Mad Men Recap: Can This Marriage Be Saved?
Jesus, but we’re approaching this week’s Mad Men with more than a bit of trepidation after the whole Michael Ginsberg thing last week, because that was rough, even for Mad Men.
Poor Peggy is pestering people in the parking lot of Burger Chef because market research. She basically has to bribe people to let them quiz her about their meal as they’re desperately trying to get out of there, having already consumed their presumably delicious meal. You’d think they could get a minion to do that, particularly since Peggy is the head of this project. The thought of Don Draper begging people to talk to him in a fast food parking lot is almost too much to bear.
Peter and his lady friend Bonnie are flying to New York, and lady friend really wants to meet his kid and gets in a jab about how the kid is probably pretty confused that her parents aren’t actually divorced. Yeah, Pete. What is up with that? Pete quizzes her on the fact that she said she never wanted to get married anyway, so she responds by stroking his dick and telling him to meet her in the restroom in 60 seconds so he can join the Mile High Club. Pete’s continued ability to get action befuddles us.
Don seems to be cleaning his apartment, which seems incomprehensible.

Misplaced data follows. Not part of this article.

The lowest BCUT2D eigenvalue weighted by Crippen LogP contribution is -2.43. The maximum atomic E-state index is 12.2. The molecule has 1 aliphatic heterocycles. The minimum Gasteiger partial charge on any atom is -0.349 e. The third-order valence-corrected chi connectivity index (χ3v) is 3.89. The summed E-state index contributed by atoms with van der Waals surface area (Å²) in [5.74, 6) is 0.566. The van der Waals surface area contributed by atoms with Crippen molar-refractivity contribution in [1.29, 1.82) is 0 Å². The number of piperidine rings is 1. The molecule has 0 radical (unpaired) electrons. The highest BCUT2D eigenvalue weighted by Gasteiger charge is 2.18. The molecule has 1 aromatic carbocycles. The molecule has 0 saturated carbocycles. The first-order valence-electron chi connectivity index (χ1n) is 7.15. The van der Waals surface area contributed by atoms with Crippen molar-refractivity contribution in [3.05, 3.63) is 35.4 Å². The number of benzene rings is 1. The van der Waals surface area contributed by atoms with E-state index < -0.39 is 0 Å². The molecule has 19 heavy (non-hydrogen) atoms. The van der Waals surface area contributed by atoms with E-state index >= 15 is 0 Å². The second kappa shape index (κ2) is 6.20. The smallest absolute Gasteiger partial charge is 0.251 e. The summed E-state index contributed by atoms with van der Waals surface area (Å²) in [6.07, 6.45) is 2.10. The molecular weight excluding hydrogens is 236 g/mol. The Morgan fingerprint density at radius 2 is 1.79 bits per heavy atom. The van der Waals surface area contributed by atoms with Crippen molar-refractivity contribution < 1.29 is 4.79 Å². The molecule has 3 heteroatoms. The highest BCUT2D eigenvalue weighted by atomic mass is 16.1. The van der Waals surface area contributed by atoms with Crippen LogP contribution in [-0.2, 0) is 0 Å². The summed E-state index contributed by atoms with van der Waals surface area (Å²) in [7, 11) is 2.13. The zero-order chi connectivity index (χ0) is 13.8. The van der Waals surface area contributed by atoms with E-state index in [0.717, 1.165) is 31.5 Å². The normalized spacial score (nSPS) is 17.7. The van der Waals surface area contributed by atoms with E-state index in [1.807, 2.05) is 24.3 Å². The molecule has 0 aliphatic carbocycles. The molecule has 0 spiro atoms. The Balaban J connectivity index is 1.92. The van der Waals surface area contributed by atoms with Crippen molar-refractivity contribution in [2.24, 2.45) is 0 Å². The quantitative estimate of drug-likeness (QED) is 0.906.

Lady friend Bonnie just stone cold walks into Don’s office, which has his secretary Meredith in such a tizzy.
Not sure how we feel about that outfit. Pete immediately swoops in to grab at Bonnie with a level of possessiveness that borders on pathetic. Pete’s punching way above his weight here, and he knows it.
Time for the big Burger Chef meeting. Pete makes Don go to the meeting, which causes sadness from both Peggy and Lou, but Pete is a Big Man now, so he gets to drag Don in. Peggy walks through her Burger Chef commercial and how it’s going to make errrebody buy Burger Chef once ladies feel like their husbands don’t mind if they go to Burger Chef. We think this is probably actually true in 1969, but its still depressing.
Roger is taking a sauna and is accosted by rival ad man Jim so that they can taunt each other about Burger Chef. That does not seem relaxing. When Jim mocks Roger’s firm for being small and new-ish, Roger tells him that when they grow up, they will kill Jim and marry his wife.
Jim also wants to figure out how SCP is going after Philip Morris while still housing Don and makes some sort of oblique offer to Roger about helping him, which Roger decides to take as Jim making sexytime advances in the sauna, just to irritate Jim further. We heart Roger so hard.